The more things change, the more they stay the same
Op-ed: Don't let the warmer attitude of US Pres. Trump fool you: the US is no more sensitive to Israel's security needs under him than it was under Obama. And just like before, the only way to deal with countries on the brink of nuclear armament is to strike them before they get there.
What former US president Barack Obama started, current President Donald Trump is finishing up. There's actually no difference between the two. Their approach to Israeli interests is virtually identical.
And it actually goes back further than that: on 19 June 2007, then-president Geroge H.W. Bush met with then-prime minister Ehud Olmert. It was the pair's last meeting regarding the Syrian nuclear reactor. Bush mentioned the meeting in his memoir, and depicting himself as "America's first Jewish president," a nickname bestowed on him by his mother due to his longstanding support of Israel.
Jewish or not, Bush was against attacking. The Americans were up to their necks in the failed "nation-building" exercise in Iraq. A war between Syria and Israel would get in their way. Bush much preferred sending the matter over to the United Nations. To dissolve the threat and let Israel go it alone. The splendid relationship was of no help. Israel's interests interested no one else.
A practical joke at our expense
The relationships between the two countries' leaders were less splendid during the Obama years, as were the interests. The final blow was struck with the nuclear deal with Iran.
Obama doesn't live in the White House anymore. We're in the Trump era now; no one is expecting him to be the messiah anymore, as the rhythm remains the same. The Americans aren't going to lift a finger to stop Iran from marching up to the Israeli border in the Golan Heights. The agreement with Syria is born of a clean-cut American interest to not get involved. Israeli interests were never even considered.
Arthur Finkelstein, the American backroom advisor who passed away two weeks ago at the age of 72, was the one who first introduced Israeli politics to the distinction between Jews and Israelis, in 1996.
These two identities lead to tribal voting patterns whenever election season comes around. Finkelstein's and other supporters of the Right identify mainly as Jewish, while the Left mainly identifies as Israeli. In underscoring this distinction, Finkelstein picked at the most painful wound Israel has known since its founding.
Zionism tried manufacturing a new breed of Jew. An Israeli and a Zionist. To leave the old identity of a Jew in the Diaspora by the wayside. This approach had its fair share of problems, but without removing Jews from the exile-centric identity, the country would not have been formed.
Religion was on the fringe within the Zionist movement. Finkelstein—a Diaspora Jew—and his statistical analyses proved the tide has already turned and the trend has changed. He sanctified the Jewish identity over the Israeli one and Netanyahu embraced it.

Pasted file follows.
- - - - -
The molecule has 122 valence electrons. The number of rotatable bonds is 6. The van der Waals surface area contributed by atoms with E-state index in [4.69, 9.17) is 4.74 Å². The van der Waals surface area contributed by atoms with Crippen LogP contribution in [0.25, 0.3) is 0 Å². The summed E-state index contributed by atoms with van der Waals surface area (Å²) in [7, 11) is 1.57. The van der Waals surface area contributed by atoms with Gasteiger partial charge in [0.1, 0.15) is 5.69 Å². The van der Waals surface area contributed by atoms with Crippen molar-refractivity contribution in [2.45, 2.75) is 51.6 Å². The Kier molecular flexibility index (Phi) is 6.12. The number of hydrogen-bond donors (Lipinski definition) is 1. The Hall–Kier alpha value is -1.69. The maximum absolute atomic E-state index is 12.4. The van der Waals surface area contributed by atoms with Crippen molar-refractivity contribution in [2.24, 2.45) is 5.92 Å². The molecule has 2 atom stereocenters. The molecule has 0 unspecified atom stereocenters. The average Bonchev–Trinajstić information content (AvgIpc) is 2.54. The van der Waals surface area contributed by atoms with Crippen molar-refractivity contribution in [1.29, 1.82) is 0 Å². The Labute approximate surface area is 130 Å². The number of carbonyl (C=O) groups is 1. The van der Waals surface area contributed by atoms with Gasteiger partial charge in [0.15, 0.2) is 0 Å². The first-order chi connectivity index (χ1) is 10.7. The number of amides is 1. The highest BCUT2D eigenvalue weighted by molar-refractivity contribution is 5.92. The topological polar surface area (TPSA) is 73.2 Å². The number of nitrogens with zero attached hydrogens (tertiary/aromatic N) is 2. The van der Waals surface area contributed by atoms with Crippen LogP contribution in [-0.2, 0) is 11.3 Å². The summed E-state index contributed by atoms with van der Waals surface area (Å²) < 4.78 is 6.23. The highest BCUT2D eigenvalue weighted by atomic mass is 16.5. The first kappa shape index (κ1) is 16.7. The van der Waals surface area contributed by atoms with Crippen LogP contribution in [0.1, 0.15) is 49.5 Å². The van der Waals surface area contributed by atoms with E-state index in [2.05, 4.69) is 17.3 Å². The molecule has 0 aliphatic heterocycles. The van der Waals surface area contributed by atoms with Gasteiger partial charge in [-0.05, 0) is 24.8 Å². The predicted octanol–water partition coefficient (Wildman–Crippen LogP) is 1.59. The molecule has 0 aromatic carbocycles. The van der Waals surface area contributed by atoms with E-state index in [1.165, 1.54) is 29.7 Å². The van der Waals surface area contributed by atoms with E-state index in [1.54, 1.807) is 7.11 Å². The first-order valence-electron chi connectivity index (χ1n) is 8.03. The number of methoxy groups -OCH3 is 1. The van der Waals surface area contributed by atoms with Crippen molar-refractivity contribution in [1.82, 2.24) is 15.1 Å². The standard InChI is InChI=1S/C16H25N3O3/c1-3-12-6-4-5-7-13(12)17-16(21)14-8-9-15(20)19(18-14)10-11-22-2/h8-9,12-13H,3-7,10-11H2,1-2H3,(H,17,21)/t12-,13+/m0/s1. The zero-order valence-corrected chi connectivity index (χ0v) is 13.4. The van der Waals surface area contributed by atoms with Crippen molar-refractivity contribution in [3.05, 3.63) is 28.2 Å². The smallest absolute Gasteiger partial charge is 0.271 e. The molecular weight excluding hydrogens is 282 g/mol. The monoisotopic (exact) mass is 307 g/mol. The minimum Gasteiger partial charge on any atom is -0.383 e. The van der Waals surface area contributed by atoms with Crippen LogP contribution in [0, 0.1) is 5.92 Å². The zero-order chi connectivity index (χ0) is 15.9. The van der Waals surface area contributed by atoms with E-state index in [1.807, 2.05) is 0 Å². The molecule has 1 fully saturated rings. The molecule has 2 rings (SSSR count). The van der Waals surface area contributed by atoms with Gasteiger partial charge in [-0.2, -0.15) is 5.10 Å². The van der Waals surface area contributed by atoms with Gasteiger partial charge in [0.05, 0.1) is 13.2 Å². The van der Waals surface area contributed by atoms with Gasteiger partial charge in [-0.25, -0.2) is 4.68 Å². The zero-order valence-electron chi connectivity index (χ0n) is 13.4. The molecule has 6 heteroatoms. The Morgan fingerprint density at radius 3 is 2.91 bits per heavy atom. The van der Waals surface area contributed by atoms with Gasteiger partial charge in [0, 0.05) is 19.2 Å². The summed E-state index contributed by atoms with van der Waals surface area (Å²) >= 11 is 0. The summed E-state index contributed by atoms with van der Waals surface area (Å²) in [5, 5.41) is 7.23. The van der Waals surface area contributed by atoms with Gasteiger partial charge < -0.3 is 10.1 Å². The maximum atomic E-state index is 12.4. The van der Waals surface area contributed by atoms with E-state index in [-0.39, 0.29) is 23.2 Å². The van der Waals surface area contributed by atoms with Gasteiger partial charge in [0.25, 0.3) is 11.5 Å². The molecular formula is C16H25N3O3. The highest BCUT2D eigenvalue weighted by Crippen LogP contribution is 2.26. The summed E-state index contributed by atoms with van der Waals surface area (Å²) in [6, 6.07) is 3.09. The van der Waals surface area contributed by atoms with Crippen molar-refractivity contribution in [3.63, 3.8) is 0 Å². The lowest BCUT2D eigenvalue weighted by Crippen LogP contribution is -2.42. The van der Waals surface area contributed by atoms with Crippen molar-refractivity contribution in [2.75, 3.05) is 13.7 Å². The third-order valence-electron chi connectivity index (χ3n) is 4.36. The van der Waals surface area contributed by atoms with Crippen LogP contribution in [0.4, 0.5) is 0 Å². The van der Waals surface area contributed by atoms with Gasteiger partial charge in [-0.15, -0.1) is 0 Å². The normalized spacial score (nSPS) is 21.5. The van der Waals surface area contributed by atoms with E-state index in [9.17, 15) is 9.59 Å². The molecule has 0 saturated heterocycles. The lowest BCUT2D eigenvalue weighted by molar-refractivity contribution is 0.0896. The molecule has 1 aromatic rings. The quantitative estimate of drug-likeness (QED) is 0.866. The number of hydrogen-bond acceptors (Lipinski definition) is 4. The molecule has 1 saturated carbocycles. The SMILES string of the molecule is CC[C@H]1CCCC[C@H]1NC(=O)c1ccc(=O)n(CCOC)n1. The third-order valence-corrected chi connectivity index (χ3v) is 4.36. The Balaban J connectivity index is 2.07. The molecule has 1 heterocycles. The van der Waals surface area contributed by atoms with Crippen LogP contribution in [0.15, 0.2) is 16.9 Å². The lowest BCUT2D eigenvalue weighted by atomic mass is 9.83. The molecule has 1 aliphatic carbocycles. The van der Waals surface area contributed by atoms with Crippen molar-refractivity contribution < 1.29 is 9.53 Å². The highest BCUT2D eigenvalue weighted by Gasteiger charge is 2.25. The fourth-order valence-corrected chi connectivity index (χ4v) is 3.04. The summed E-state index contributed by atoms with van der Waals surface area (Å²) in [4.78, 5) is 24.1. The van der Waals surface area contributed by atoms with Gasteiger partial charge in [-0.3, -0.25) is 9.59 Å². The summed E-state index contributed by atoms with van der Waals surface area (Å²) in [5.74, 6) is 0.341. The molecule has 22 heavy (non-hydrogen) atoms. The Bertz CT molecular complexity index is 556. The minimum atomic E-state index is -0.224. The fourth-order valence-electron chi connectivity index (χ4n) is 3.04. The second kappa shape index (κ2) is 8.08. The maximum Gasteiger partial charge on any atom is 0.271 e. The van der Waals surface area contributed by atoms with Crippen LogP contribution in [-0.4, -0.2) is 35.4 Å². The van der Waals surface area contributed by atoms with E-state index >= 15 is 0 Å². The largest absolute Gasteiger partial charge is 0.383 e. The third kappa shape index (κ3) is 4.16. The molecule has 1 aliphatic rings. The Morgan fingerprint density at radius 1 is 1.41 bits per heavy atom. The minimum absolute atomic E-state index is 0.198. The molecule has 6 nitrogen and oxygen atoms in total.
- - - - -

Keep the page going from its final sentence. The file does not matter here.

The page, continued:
I only bring up Finkelstein since Trump's rhetoric is pro-Israeli, not pro-Jewish. It is reflected in the actions of US Ambassador to the UN, Nikki Haley, who has been fighting international attempts to boycott companies operating beyond the Green Line.
Trump speaks for Israel, promises to move the American embassy to Jerusalem and appoints Zionist Orthodox Jews to key positions in Middle-Eastern affairs. Meanwhile, in reality, he does nothing. Anyone who sees him as the messiah will find he him to be a false prophet. And this is without knowing what his plans are for "the ultimate deal" in the Middle East.
Trump has had a hard time with Jews in America, most of whom are liberals. He's also struggling to fight anti-Semitism. Obama had a hard time with Israelis. In practice, they both do the same thing.
Militarily speaking, the US can wipe out the Iranian nuclear project without risking a counterattack. It's the Sunni countries and Israel that will feel that one. Trump is also capable of wiping out the North Korean regime, albeit at a steeper cost.
In both cases, the decision to not use military force, made in the days of Bush Sr. and Clinton, has become a strategic liability for the US.
Nobody wants to say out loud the only reasonable conclusion: a threat not wiped out militarily cannot be wiped out with agreements. War is a continuation of policy by other means. And when you're dealing with countries on the precipice of nuclear arms, it's the only policy.
It is precisely for this reason that Obama's agreement with Iran is a disaster and the agreement with Syria a strategic oversight. Looking forward, Trump will have no one to blame but himself.
The problem is Israel doesn't seem to have anyone else to blame, either. Netanyahu had an easy time with the Obama-Kerry administration; with them, he could have a love-hate relationship with them. Trump's embrace is far tighter.
On Wednesday, Netanyahu met with Russian President Vladimir Putin. It was a meeting aimed at making peace with the status quo. Just like the old candid camera shows, only without the surprise reveal at the end. The Russians have been working with the Iranians and therefore, by proxy, also with Hezbollah. Iran, an enemy nation, will not be posted on our northern border.
Putin knows how to provide maximal coordination, giving his people the word to create supervision mechanisms and airspaces. What he doesn't know, nor wish to know, is how to change the Russian trend of sponsoring Iran and Syria. He has weapons deals and political agreements of a different kind. And, quite frankly, you can't expect anything more of Putin, either.